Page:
We’re told so many times that books are dead, publishing is doomed and authors need to find new career paths, that it’s sometimes easy to lose sight of the reality. That books and reading are more popular than ever.
It’s just that the traditional sales channels and publishing superstar names are competing in an increasingly fragmented marketplace in which consumers have more choice than before – choice in what they buy, where they buy and in what format they buy.
And that’s before we even begin to look at the “free” reading sector, with millions of ebooks given away every week, and digital libraries delivering content to consumers in volumes quite unimaginable even five years ago. In 2018 as an example, OverDrive was seeing digital book downloads to the tune of 750,000 a day. That’s 274 million over the year.
One clear indicator of the growing interest in books and reading is the rise in visitors at book fairs and festivals – something touched on many times here at TNPS.
Now comes news the Brussels Book Fair has joined the rank of record-breakers, clocking 72,000 visitors this year – up 5% on 2018. Not big by international standards perhaps, but impressive for Belgium.
A press release from the Foire du Livre du Bruxelles announced,
The fair celebrated its 50th anniversary in good company! 72,000 visitors (+ 5%) walked the aisles of the event, meeting 1210 exhibitors and more than 1240 authors. 6,000 students participated in the event, and the book hunt attracted 5,000 participants.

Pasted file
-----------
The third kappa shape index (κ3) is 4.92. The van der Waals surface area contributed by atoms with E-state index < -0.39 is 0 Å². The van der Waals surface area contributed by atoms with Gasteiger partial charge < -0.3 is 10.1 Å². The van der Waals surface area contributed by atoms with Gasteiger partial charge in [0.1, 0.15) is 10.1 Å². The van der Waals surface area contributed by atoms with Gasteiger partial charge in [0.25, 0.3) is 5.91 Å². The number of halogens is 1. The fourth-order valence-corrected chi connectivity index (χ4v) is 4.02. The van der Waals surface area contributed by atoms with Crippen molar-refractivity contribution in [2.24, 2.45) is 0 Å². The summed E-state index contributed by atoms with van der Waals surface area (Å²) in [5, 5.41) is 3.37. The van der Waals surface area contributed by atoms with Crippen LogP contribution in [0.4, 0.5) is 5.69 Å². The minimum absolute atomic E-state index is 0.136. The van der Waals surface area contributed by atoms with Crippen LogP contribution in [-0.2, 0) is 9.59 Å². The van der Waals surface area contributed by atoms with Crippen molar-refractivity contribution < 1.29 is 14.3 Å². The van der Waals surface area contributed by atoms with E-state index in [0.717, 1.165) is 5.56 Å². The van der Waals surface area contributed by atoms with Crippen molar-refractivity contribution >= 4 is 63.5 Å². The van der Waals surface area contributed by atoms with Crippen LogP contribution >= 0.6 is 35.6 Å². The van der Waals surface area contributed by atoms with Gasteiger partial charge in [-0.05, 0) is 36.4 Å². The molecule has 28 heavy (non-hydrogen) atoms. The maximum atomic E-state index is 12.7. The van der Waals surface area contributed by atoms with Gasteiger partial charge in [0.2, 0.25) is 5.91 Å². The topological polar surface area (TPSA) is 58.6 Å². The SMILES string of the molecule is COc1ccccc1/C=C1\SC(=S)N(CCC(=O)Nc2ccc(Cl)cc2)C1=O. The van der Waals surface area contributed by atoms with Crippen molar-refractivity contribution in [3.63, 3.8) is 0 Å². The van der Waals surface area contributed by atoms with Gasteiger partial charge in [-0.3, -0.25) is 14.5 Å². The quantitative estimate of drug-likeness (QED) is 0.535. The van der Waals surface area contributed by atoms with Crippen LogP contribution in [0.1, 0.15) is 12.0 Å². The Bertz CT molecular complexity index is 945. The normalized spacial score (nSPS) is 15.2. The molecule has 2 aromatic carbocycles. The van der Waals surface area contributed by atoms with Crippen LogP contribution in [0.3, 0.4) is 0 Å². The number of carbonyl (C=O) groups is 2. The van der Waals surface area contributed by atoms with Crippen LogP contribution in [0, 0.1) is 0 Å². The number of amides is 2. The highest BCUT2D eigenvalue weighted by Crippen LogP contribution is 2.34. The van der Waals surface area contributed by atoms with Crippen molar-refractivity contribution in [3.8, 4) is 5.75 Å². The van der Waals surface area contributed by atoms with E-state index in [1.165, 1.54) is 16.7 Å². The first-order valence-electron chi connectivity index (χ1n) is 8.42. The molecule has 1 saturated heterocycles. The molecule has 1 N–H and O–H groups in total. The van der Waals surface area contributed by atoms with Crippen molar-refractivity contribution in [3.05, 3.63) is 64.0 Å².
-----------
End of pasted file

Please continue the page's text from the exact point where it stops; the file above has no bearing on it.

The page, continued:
The 2020 dates were announced – 5-8 March 2020 – and Morocco will be guest of honour next year.
Among the highlights of Brussels this year was the focus on indie publishers and the wider French market.
I won’t cover this today as Publishing Perspectives has already said much there is to say in a great review of the Fair. I excerpt below some highlights pertaining to the francophone market:
As reviewed by (French literary agent Pierre) Astier in his opening remarks, the francophone publishing market at its highest level reaches into 15 countries on five continents, and thus operates in regions that may be deeply different in gross domestic product and per-capita wealth—from, for example, Switzerland and France to Madagascar and Haiti, the latter among the world’s poorest countries. French is reported to be the fifth most widely spoken language in the world, he said, and the second language most studied in Europe.
According to Astier, roughly 60 percent of French speakers are in Africa. He said that approximately 92,000 books are published in French per year, and there are challenges in the wider market and its subsidiary national markets, including:
There’s a perceived “French imperialism” at play in Europe, because exporting books from the outer markets into France can be difficult
In North Africa, moving books between Algeria, Tunisia, and Morocco is very difficult because of high taxation on imports–most books sales are made at regional fairs
In Canada, many French books have traditionally come from France, although this is changing, and there’s a close geographical proximity to Anglophone markets–the much larger English-language territory of Canada, of course, and the States
In sub-Saharan Africa, challenges include a low standard of living, modest but growing production, few bookshops but some sidewalk booksellers, no traditional distribution network
Read the full report from Publishing Perspectives.